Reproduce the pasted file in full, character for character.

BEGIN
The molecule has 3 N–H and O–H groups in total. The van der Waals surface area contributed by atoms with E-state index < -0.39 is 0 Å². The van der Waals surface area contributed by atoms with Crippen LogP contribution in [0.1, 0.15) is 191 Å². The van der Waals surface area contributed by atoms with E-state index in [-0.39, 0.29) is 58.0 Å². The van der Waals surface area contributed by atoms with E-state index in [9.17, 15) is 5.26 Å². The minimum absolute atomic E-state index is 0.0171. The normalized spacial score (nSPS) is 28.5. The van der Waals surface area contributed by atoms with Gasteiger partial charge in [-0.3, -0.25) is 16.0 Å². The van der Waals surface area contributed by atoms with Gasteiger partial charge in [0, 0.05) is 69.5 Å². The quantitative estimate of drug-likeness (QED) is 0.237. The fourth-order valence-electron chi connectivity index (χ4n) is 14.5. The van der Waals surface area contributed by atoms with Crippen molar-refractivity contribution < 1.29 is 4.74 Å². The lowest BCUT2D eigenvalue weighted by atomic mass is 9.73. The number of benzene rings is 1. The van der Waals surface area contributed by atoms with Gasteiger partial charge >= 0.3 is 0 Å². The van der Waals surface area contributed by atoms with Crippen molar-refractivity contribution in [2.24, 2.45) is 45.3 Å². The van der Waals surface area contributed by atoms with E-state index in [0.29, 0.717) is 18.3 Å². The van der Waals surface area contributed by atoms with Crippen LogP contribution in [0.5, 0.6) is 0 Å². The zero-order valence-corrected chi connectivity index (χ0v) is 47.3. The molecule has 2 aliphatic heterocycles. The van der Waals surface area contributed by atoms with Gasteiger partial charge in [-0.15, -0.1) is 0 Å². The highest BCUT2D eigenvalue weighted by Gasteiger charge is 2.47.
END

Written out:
The molecule has 3 N–H and O–H groups in total. The van der Waals surface area contributed by atoms with E-state index < -0.39 is 0 Å². The van der Waals surface area contributed by atoms with Crippen LogP contribution in [0.1, 0.15) is 191 Å². The van der Waals surface area contributed by atoms with E-state index in [-0.39, 0.29) is 58.0 Å². The van der Waals surface area contributed by atoms with E-state index in [9.17, 15) is 5.26 Å². The minimum absolute atomic E-state index is 0.0171. The normalized spacial score (nSPS) is 28.5. The van der Waals surface area contributed by atoms with Gasteiger partial charge in [-0.3, -0.25) is 16.0 Å². The van der Waals surface area contributed by atoms with Gasteiger partial charge in [0, 0.05) is 69.5 Å². The quantitative estimate of drug-likeness (QED) is 0.237. The fourth-order valence-electron chi connectivity index (χ4n) is 14.5. The van der Waals surface area contributed by atoms with Crippen molar-refractivity contribution < 1.29 is 4.74 Å². The lowest BCUT2D eigenvalue weighted by atomic mass is 9.73. The number of benzene rings is 1. The van der Waals surface area contributed by atoms with Gasteiger partial charge >= 0.3 is 0 Å². The van der Waals surface area contributed by atoms with Crippen molar-refractivity contribution in [2.24, 2.45) is 45.3 Å². The van der Waals surface area contributed by atoms with E-state index in [0.29, 0.717) is 18.3 Å². The van der Waals surface area contributed by atoms with Crippen LogP contribution in [0.5, 0.6) is 0 Å². The zero-order valence-corrected chi connectivity index (χ0v) is 47.3. The molecule has 2 aliphatic heterocycles. The van der Waals surface area contributed by atoms with Gasteiger partial charge in [-0.15, -0.1) is 0 Å². The highest BCUT2D eigenvalue weighted by Gasteiger charge is 2.47.